Now two years older than she was in Daddy, Why Am I Brown?, Joy explores the concept of race with her family through a literal and metaphoric journey: walking through a neighborhood as part of a Black Lives Matter march. Palmer’s text is paired with evocative and striking illustrations by Charlene Mosley, including renditions of mural art throughout the neighborhood that is used to depict essential concepts. By mixing traditional watercolor and digital design, Mosley’s illustrations bring Joy’s learning process to life.

So, why continue the story?

“I think that some other people think it’s a little weird to write children’s books that explicitly talk about race and color,” Palmer says. “But for me, it all comes together. Because when I’m doing my actual practical clinical work, whether with Black people, white people, or other folks, I tend to have to help adults unlearn problematic beliefs that they learned as kids.”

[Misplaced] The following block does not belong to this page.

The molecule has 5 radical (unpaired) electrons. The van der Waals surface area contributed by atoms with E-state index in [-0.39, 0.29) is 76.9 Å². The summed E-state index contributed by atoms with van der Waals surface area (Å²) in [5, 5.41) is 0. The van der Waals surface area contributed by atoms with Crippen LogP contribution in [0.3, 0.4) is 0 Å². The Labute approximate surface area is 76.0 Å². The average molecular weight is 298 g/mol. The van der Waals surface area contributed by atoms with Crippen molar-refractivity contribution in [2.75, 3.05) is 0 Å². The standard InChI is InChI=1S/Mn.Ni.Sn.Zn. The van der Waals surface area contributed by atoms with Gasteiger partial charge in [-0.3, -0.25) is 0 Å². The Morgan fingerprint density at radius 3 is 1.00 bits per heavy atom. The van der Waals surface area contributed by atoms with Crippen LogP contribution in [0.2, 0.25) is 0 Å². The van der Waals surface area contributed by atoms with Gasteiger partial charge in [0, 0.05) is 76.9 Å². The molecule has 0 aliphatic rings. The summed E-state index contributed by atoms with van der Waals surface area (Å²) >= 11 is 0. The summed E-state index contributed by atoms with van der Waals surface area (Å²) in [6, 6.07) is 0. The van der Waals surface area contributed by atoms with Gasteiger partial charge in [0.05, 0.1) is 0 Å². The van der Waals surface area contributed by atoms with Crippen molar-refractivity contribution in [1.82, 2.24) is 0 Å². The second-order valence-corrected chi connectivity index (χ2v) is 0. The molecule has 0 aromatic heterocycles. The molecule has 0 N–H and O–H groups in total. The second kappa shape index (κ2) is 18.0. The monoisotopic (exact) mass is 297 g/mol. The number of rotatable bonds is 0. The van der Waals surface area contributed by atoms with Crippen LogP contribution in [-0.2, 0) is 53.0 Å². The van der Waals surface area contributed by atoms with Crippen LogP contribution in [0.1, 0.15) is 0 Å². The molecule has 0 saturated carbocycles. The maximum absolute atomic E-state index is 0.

Bedford Palmer
“When I’m doing my actual practical clinical work, whether with Black people, white people, or other folks, I tend to have to help adults unlearn problematic beliefs that they learned as kids,” says Bedford Palmer. / Photo courtesy Bedford Palmer


Through a Kickstarter campaign in early 2022, Palmer was able to obtain enough funding to produce hardcover versions of Black Joy. The Kickstarter campaign built excitement around the project, and it included a book match component: When someone bought a book, another copy was donated to an elementary school with the help of Reading Partners, an Oakland-based nonprofit. That resulted in over 200 copies of the book going to elementary schools in Oakland.

Windows and Mirrors